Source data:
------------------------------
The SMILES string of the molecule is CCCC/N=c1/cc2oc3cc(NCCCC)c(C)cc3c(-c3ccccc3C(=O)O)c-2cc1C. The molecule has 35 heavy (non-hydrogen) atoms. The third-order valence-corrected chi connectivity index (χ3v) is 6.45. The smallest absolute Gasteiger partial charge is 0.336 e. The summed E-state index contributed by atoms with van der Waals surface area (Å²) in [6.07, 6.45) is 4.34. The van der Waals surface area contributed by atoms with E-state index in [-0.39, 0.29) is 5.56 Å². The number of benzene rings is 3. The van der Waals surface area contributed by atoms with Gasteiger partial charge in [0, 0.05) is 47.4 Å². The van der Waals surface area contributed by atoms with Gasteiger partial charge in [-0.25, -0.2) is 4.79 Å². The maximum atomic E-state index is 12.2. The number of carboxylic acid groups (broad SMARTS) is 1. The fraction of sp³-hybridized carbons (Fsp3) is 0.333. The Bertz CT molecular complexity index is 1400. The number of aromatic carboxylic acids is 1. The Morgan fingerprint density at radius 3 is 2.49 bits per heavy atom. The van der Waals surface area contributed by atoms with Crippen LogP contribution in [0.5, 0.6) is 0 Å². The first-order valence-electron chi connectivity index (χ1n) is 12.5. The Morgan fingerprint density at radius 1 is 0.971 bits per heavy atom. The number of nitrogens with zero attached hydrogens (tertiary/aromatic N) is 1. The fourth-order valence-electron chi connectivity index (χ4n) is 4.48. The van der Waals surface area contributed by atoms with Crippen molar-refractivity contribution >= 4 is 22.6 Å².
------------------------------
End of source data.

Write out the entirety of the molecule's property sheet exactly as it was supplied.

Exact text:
The SMILES string of the molecule is CCCC/N=c1/cc2oc3cc(NCCCC)c(C)cc3c(-c3ccccc3C(=O)O)c-2cc1C. The molecule has 35 heavy (non-hydrogen) atoms. The third-order valence-corrected chi connectivity index (χ3v) is 6.45. The smallest absolute Gasteiger partial charge is 0.336 e. The summed E-state index contributed by atoms with van der Waals surface area (Å²) in [6.07, 6.45) is 4.34. The van der Waals surface area contributed by atoms with E-state index in [-0.39, 0.29) is 5.56 Å². The number of benzene rings is 3. The van der Waals surface area contributed by atoms with Gasteiger partial charge in [0, 0.05) is 47.4 Å². The van der Waals surface area contributed by atoms with Gasteiger partial charge in [-0.25, -0.2) is 4.79 Å². The maximum atomic E-state index is 12.2. The number of carboxylic acid groups (broad SMARTS) is 1. The fraction of sp³-hybridized carbons (Fsp3) is 0.333. The Bertz CT molecular complexity index is 1400. The number of aromatic carboxylic acids is 1. The Morgan fingerprint density at radius 3 is 2.49 bits per heavy atom. The van der Waals surface area contributed by atoms with Crippen LogP contribution in [0.5, 0.6) is 0 Å². The first-order valence-electron chi connectivity index (χ1n) is 12.5. The Morgan fingerprint density at radius 1 is 0.971 bits per heavy atom. The number of nitrogens with zero attached hydrogens (tertiary/aromatic N) is 1. The fourth-order valence-electron chi connectivity index (χ4n) is 4.48. The van der Waals surface area contributed by atoms with Crippen molar-refractivity contribution >= 4 is 22.6 Å².